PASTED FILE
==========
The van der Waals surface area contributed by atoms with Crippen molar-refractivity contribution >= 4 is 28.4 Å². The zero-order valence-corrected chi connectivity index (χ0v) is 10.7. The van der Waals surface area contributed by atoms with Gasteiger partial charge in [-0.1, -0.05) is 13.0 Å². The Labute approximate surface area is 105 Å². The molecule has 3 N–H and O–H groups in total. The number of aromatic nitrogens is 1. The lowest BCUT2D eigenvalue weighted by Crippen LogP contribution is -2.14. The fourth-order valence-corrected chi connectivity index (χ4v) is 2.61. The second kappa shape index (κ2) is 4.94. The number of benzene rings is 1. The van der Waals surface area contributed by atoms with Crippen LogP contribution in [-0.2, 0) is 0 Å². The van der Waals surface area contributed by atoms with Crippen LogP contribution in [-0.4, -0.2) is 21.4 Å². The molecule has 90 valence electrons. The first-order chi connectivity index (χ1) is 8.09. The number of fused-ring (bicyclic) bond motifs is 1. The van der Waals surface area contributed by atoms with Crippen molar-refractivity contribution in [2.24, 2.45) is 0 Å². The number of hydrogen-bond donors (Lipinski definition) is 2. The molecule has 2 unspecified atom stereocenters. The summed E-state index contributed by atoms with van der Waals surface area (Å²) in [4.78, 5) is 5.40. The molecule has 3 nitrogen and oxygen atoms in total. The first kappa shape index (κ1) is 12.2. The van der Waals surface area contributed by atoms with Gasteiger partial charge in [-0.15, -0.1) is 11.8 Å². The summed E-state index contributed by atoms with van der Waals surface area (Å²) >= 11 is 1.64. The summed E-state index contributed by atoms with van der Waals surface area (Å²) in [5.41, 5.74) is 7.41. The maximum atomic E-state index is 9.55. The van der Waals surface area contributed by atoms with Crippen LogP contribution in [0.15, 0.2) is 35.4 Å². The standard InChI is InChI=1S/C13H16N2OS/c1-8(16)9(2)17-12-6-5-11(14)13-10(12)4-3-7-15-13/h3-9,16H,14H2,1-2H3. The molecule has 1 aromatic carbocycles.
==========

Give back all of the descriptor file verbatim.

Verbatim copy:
The van der Waals surface area contributed by atoms with Crippen molar-refractivity contribution >= 4 is 28.4 Å². The zero-order valence-corrected chi connectivity index (χ0v) is 10.7. The van der Waals surface area contributed by atoms with Gasteiger partial charge in [-0.1, -0.05) is 13.0 Å². The Labute approximate surface area is 105 Å². The molecule has 3 N–H and O–H groups in total. The number of aromatic nitrogens is 1. The lowest BCUT2D eigenvalue weighted by Crippen LogP contribution is -2.14. The fourth-order valence-corrected chi connectivity index (χ4v) is 2.61. The second kappa shape index (κ2) is 4.94. The number of benzene rings is 1. The van der Waals surface area contributed by atoms with Crippen LogP contribution in [-0.2, 0) is 0 Å². The van der Waals surface area contributed by atoms with Crippen LogP contribution in [-0.4, -0.2) is 21.4 Å². The molecule has 90 valence electrons. The first-order chi connectivity index (χ1) is 8.09. The number of fused-ring (bicyclic) bond motifs is 1. The van der Waals surface area contributed by atoms with Crippen molar-refractivity contribution in [2.24, 2.45) is 0 Å². The number of hydrogen-bond donors (Lipinski definition) is 2. The molecule has 2 unspecified atom stereocenters. The summed E-state index contributed by atoms with van der Waals surface area (Å²) in [4.78, 5) is 5.40. The molecule has 3 nitrogen and oxygen atoms in total. The first kappa shape index (κ1) is 12.2. The van der Waals surface area contributed by atoms with Gasteiger partial charge in [-0.15, -0.1) is 11.8 Å². The summed E-state index contributed by atoms with van der Waals surface area (Å²) >= 11 is 1.64. The summed E-state index contributed by atoms with van der Waals surface area (Å²) in [5.41, 5.74) is 7.41. The maximum atomic E-state index is 9.55. The van der Waals surface area contributed by atoms with Crippen LogP contribution in [0.15, 0.2) is 35.4 Å². The standard InChI is InChI=1S/C13H16N2OS/c1-8(16)9(2)17-12-6-5-11(14)13-10(12)4-3-7-15-13/h3-9,16H,14H2,1-2H3. The molecule has 1 aromatic carbocycles.